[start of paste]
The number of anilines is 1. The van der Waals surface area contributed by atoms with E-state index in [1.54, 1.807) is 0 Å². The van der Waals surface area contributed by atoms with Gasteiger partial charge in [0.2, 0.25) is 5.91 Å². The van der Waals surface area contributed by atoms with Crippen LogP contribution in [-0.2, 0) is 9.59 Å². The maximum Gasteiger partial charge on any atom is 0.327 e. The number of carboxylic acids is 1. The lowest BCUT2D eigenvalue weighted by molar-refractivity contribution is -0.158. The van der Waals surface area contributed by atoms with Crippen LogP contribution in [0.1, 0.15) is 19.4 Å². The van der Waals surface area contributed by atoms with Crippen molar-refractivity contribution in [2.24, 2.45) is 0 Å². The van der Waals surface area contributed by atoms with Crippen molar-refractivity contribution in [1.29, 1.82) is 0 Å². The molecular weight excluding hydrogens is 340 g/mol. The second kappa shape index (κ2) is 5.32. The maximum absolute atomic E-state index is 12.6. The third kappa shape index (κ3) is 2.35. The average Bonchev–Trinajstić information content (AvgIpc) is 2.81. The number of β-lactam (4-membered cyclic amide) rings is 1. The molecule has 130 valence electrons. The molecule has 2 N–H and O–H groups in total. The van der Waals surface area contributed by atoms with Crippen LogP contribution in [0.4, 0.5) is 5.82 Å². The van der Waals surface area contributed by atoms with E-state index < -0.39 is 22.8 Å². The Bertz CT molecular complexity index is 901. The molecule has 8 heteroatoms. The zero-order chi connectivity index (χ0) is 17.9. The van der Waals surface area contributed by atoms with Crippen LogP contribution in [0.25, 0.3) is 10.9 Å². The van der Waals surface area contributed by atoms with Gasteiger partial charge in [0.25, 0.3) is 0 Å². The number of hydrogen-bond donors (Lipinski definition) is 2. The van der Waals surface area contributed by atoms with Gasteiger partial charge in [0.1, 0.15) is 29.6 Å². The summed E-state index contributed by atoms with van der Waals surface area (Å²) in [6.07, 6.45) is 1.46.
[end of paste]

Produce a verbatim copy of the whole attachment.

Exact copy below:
The number of anilines is 1. The van der Waals surface area contributed by atoms with E-state index in [1.54, 1.807) is 0 Å². The van der Waals surface area contributed by atoms with Gasteiger partial charge in [0.2, 0.25) is 5.91 Å². The van der Waals surface area contributed by atoms with Crippen LogP contribution in [-0.2, 0) is 9.59 Å². The maximum Gasteiger partial charge on any atom is 0.327 e. The number of carboxylic acids is 1. The lowest BCUT2D eigenvalue weighted by molar-refractivity contribution is -0.158. The van der Waals surface area contributed by atoms with Crippen LogP contribution in [0.1, 0.15) is 19.4 Å². The van der Waals surface area contributed by atoms with Crippen molar-refractivity contribution in [2.24, 2.45) is 0 Å². The van der Waals surface area contributed by atoms with Crippen molar-refractivity contribution in [1.29, 1.82) is 0 Å². The molecular weight excluding hydrogens is 340 g/mol. The second kappa shape index (κ2) is 5.32. The maximum absolute atomic E-state index is 12.6. The third kappa shape index (κ3) is 2.35. The average Bonchev–Trinajstić information content (AvgIpc) is 2.81. The number of β-lactam (4-membered cyclic amide) rings is 1. The molecule has 130 valence electrons. The molecule has 2 N–H and O–H groups in total. The van der Waals surface area contributed by atoms with Crippen LogP contribution in [0.4, 0.5) is 5.82 Å². The van der Waals surface area contributed by atoms with E-state index < -0.39 is 22.8 Å². The Bertz CT molecular complexity index is 901. The molecule has 8 heteroatoms. The zero-order chi connectivity index (χ0) is 17.9. The van der Waals surface area contributed by atoms with Crippen LogP contribution in [0.25, 0.3) is 10.9 Å². The van der Waals surface area contributed by atoms with Gasteiger partial charge in [0.25, 0.3) is 0 Å². The number of hydrogen-bond donors (Lipinski definition) is 2. The van der Waals surface area contributed by atoms with Gasteiger partial charge in [0.1, 0.15) is 29.6 Å². The summed E-state index contributed by atoms with van der Waals surface area (Å²) in [6.07, 6.45) is 1.46.